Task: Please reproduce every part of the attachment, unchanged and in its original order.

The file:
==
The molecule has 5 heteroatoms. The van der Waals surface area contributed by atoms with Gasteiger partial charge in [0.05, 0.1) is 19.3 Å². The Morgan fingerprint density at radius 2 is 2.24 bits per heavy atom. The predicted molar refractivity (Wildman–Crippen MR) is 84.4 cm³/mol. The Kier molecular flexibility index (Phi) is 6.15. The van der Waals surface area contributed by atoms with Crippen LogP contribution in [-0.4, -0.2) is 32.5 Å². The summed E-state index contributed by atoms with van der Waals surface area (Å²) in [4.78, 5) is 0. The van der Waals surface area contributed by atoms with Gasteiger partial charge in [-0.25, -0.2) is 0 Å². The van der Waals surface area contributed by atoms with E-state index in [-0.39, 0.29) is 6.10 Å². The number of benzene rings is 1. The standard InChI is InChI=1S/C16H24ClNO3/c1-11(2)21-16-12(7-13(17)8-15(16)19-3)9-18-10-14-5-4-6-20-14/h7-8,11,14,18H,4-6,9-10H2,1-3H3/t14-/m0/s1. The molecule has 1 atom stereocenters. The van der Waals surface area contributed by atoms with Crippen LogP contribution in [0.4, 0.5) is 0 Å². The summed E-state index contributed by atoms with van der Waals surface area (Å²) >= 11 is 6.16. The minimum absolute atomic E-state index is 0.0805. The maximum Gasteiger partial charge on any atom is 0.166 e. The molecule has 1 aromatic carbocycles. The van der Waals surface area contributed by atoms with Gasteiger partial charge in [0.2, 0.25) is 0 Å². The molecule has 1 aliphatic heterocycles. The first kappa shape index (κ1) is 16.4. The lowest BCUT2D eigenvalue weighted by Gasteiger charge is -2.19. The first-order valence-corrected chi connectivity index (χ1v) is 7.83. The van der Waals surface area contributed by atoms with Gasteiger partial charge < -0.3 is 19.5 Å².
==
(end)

The molecule has 5 heteroatoms. The van der Waals surface area contributed by atoms with Gasteiger partial charge in [0.05, 0.1) is 19.3 Å². The Morgan fingerprint density at radius 2 is 2.24 bits per heavy atom. The predicted molar refractivity (Wildman–Crippen MR) is 84.4 cm³/mol. The Kier molecular flexibility index (Phi) is 6.15. The van der Waals surface area contributed by atoms with Crippen LogP contribution in [-0.4, -0.2) is 32.5 Å². The summed E-state index contributed by atoms with van der Waals surface area (Å²) in [4.78, 5) is 0. The van der Waals surface area contributed by atoms with Gasteiger partial charge in [-0.25, -0.2) is 0 Å². The van der Waals surface area contributed by atoms with E-state index in [-0.39, 0.29) is 6.10 Å². The number of benzene rings is 1. The standard InChI is InChI=1S/C16H24ClNO3/c1-11(2)21-16-12(7-13(17)8-15(16)19-3)9-18-10-14-5-4-6-20-14/h7-8,11,14,18H,4-6,9-10H2,1-3H3/t14-/m0/s1. The molecule has 1 atom stereocenters. The van der Waals surface area contributed by atoms with Crippen LogP contribution in [0.4, 0.5) is 0 Å². The summed E-state index contributed by atoms with van der Waals surface area (Å²) >= 11 is 6.16. The minimum absolute atomic E-state index is 0.0805. The maximum Gasteiger partial charge on any atom is 0.166 e. The molecule has 1 aromatic carbocycles. The van der Waals surface area contributed by atoms with Gasteiger partial charge in [0.2, 0.25) is 0 Å². The molecule has 1 aliphatic heterocycles. The first kappa shape index (κ1) is 16.4. The lowest BCUT2D eigenvalue weighted by Gasteiger charge is -2.19. The first-order valence-corrected chi connectivity index (χ1v) is 7.83. The van der Waals surface area contributed by atoms with Gasteiger partial charge < -0.3 is 19.5 Å².